He’s the number-one ranked male climber on the planet, the current world champion and world cup holder in the combined event (speed climbing, bouldering and lead). So, in Tokyo this summer, anything less than a top-place finish for 23-year-old Tomoa Narasaki would be seen as a disappointment.

With the Games just months away, is the man nicknamed “Ninja” starting to feel the pressure?

“I suffered badly with nerves when I was younger,” admits Narasaki. “I overthought things, focusing too much on potential negatives. It made me stiff going into competitions. These days, I still have butterflies, but it’s a positive energy.”

“I visualize finishing on top of the podium and imagine how I would feel if I could win,” continues the climber. “To be successful I feel I need to have that thought process. It gives me confidence. That’s what will be going through my mind before the tournament begins in Tokyo. My objective is to win gold and I believe I can do it.”

From a young age, Narasaki dreamed about becoming a sports star. At elementary school, he took up artistic gymnastics but stopped in the fourth grade because he suddenly found one of the routines daunting.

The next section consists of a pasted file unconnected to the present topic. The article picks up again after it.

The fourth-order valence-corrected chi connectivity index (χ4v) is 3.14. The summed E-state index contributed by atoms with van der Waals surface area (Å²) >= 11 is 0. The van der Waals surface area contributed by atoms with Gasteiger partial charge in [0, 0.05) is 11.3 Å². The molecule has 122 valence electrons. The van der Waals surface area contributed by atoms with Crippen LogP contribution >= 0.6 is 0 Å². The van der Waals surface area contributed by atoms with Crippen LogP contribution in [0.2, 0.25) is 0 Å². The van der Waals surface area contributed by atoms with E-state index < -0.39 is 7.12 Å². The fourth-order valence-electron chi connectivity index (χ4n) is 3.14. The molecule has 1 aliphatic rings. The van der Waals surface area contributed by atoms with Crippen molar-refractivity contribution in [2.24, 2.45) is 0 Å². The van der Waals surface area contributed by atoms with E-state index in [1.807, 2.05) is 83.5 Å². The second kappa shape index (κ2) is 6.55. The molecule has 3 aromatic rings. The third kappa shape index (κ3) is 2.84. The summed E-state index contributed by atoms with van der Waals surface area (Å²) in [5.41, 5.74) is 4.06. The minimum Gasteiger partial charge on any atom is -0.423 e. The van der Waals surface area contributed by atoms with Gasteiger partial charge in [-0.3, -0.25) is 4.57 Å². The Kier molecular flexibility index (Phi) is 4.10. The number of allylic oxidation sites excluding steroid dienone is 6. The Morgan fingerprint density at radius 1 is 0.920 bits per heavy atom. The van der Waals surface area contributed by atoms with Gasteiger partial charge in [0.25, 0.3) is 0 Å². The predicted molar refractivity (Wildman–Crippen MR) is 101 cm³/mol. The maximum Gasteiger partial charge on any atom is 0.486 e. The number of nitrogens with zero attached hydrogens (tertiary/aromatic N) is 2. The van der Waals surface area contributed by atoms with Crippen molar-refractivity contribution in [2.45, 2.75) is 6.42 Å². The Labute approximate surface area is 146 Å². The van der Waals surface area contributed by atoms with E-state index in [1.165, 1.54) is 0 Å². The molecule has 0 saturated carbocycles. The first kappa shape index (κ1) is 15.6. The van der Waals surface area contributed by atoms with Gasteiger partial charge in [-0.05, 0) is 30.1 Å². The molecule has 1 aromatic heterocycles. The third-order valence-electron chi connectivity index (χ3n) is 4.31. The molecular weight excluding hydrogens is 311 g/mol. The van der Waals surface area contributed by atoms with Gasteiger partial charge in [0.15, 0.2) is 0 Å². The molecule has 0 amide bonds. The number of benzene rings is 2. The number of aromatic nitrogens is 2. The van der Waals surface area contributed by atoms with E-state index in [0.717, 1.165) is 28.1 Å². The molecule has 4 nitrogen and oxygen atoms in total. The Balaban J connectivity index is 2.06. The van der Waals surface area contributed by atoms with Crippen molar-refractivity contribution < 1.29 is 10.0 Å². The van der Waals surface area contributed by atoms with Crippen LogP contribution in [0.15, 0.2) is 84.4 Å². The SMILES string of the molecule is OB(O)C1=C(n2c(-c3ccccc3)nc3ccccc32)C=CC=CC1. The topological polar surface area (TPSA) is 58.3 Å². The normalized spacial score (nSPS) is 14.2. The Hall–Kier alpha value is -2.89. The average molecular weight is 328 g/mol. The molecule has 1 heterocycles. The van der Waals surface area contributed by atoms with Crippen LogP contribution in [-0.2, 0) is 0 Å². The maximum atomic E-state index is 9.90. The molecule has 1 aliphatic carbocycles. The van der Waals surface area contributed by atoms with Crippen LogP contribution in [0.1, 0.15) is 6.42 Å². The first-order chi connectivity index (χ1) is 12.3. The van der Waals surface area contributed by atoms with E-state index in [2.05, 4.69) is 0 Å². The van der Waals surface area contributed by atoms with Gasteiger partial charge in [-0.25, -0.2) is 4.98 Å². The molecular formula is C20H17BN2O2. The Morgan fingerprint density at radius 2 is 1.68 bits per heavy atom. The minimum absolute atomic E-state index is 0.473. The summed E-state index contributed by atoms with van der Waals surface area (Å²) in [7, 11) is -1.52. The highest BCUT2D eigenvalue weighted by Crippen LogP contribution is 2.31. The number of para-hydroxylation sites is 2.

Searching for something new, he decided to take up climbing after watching his older brother – and his younger sibling also soon followed suit. Enjoying the sense of freedom climbing gave him, he steadily improved and at 16 represented Japan at the World Youth Championships, finishing fourth in the lead event. Two years later, he decided to turn pro.

“I was told to give it a go for two years and if things didn’t work out, then I should go to university, though what I would have studied I don’t know”

“My parents were supportive,” recalls Narasaki. “At the same time, they were naturally cautious as it’s not exactly a reliable profession. I was told to give it a go for two years and if things didn’t work out, then I should go to university, though what I would have studied I don’t know.” [Laughs]

His first major tournament as a professional was at the 2014 Climbing World Championships in Germany where he finished 10th in the bouldering event. “While it wasn’t exactly the result I was hoping for, it did give me a good insight into the kind of level I would be competing against. I felt at that point I was capable of winning in the future,” he says.